The forms for Enhanced and Primary Protection
OK, let’s start this one by explaining that the Inland Revenue no longer exists. Unfortunately that’s not the good news we’ve all been waiting for, merely to let you know that it has been lumped together with what was Customs and Excise to form the new and whizzy government department called Her Majesty’s Revenue and Customs, or HMRC for short. This happened some time ago and I was going to keep referring to them as the Inland Revenue, but the only way to keep track of what they’re up to is to put HMRC into my internet search engines, so I’ve decided instead to just go along with it all and start getting used to the HMRC name tag.
The first thing I found on the Wibbly-Wobbly-Web when I tried out HMRC on Google was something called the Pensions Tax Simplification Newsletter No 1. It is a huge document that claims to have been written “with all our customers in mind”. HMRC defines its customers as all individuals who want to find out about pensions, employers who are involved in pensions, and everyone in the financial services industry, including financial advisers. So, that includes all of us then.
I have to say, having waded through countless pages of this stuff that I suspect it will probably not be that easy for Joe and Josephine Public to take on board – it will probably freak them out, in fact. But for advisers intending to deal with pensions in the post A-Day world, it looks to me to be required reading. I would say it is the nearest thing we’re going to get to a rule book on the new pensions tax environment. Having said that, I will over the coming weeks and months do my best to translate as much of it as I can into English for you, and much of it will already be known by avid BeeHive readers, but I do think all financial advisers should go to the site and download the whole thing to keep as a reference work. You can do that by simply clicking on the following link:
This so-called newsletter, along with its Technical Pages (which are very technical) are something of a work in progress. We are promised regular updates which will be aimed at keeping us “informed on what you need to know in the run up to the launch of pensions tax simplification”. It is interesting that the HMRC mentions the run-up to A-Day in that description, because many of us are as keen as mustard to find out just how we can translate all of the theory that keeps getting thrown at us into practice. I was excited, therefore, to find that this first newsletter has a section on the forms people will need to complete if they want to apply for Primary or Enhanced Protection (or both, even!) These protections, as I’m sure you’ll know by now, are available to people who may already have more in their pension pots than the Government will ever allow people in the future to accumulate without suffering tax penalties. People who overdo things in future will be taxed at up to 55% on any excess pension savings over the so-called Lifetime Allowance (which starts off at £1.5 million in 2006). People who have already overdone things before A-Day will be allowed to get away with it, though, but only if they apply for ‘protection’ in good time. To do that they’ve got to fill in forms and make an application to be spared the 55% tax. Obviously, this is something we really do need to know all about pretty sharpish as anyone applying for Enhanced Protection must cease to be an active member of a registered pension scheme before A-Day.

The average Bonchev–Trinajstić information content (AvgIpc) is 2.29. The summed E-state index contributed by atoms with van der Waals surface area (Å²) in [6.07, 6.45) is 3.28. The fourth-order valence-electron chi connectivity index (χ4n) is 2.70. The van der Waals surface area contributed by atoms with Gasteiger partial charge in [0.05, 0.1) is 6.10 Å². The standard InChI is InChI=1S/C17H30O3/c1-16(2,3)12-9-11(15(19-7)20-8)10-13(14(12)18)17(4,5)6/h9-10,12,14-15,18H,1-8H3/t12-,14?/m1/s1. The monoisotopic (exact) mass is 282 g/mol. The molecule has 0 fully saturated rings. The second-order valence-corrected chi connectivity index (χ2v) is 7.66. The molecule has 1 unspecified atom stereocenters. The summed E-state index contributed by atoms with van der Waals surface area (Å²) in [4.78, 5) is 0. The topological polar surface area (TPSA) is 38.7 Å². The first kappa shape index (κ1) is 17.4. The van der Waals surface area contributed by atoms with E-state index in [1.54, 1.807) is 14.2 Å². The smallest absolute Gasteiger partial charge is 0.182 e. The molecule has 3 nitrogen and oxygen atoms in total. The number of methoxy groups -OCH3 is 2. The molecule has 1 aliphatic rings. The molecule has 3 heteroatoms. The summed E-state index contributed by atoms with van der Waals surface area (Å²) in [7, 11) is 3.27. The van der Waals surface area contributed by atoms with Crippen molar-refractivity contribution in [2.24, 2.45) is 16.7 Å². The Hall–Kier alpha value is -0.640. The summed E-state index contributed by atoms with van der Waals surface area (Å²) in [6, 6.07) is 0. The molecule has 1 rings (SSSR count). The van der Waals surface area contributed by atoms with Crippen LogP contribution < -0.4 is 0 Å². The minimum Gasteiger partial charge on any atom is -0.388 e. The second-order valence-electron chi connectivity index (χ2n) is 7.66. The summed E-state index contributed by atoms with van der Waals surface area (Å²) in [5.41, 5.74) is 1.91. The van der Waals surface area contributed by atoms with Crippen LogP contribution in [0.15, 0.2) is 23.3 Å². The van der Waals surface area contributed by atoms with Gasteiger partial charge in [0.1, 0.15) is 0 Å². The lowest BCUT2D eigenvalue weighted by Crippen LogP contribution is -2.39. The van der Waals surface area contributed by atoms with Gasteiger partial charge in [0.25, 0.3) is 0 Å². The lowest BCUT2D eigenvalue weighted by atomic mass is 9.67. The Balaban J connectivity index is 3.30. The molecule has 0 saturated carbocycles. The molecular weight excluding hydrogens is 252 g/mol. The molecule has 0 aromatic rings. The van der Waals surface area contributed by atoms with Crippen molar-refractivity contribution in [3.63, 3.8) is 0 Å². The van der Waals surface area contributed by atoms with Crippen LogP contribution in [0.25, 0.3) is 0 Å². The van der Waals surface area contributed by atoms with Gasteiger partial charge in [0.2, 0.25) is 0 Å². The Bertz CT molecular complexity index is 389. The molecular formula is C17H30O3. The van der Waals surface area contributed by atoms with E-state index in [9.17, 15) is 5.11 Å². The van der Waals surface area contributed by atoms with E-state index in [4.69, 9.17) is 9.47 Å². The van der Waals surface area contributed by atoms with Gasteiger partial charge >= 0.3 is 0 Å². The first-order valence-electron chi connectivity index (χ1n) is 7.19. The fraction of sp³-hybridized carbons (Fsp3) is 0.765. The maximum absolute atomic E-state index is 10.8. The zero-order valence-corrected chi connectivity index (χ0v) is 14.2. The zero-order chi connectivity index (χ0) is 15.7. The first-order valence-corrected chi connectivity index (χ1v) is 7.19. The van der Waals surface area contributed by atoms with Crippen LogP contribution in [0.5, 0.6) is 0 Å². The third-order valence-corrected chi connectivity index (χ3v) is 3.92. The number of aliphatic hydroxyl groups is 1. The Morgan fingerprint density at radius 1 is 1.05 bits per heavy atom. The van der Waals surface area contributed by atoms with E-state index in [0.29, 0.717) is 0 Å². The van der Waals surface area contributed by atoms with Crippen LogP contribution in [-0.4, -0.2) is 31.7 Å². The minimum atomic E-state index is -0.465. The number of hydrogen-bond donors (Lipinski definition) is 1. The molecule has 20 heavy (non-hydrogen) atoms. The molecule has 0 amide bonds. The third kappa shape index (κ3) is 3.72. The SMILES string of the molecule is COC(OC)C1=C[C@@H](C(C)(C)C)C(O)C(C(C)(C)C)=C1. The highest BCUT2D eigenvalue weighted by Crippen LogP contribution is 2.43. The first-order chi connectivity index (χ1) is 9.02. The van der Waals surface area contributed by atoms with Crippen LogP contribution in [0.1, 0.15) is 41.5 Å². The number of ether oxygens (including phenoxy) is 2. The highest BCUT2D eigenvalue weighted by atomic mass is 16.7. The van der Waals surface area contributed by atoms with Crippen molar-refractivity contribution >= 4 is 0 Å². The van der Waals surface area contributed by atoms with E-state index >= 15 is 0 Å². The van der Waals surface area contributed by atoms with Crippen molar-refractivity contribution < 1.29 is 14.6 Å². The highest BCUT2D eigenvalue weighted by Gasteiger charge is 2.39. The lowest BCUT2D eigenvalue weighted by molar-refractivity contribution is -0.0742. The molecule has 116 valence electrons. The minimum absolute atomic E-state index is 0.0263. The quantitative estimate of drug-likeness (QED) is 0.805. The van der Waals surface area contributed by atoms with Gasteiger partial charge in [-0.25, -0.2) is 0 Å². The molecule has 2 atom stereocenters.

To save you fighting your way through the whole thing I’ve pasted below a link that will take you straight to this section of the newsletter:
Unfortunately, when you get there, you’ll probably be just as disappointed as I was, because the real forms aren’t there yet, so far all we’ve got are drafts. This is because the forms will need to be changed to take account of the provisions of the 2005 Finance Act, but what is here is very useful I think. When you get to the page by following the above link you will need to click on the fifth bullet-pointed link in the document which is headed-up as ‘Protection of Existing Rights’. This will take you to eight pages of draft notes aimed at helping people complete the form, as well as a draft copy of the form itself. These are important details that I think all financial advisers should become familiar with.
That’s probably enough for this BeeLine, but there’s a lot going down at the moment with new stuff coming out from the Government types almost every day – I think we’re going to see a whole pile of the detailed stuff coming out throughout the summer. That’s good, because I was wondering what I was going to do with my time now that the weather’s so good…..
13 July 2005
This document is based on Scottish Life's current understanding of the Finance Act 2004. This may be affected by future changes in legislation and the individual circumstances of the investor. Independent advice must be sought regarding the effect on a specific individual or scheme.
Any research and analysis included has been provided by us for our own purposes and the results of it are being made available only incidentally.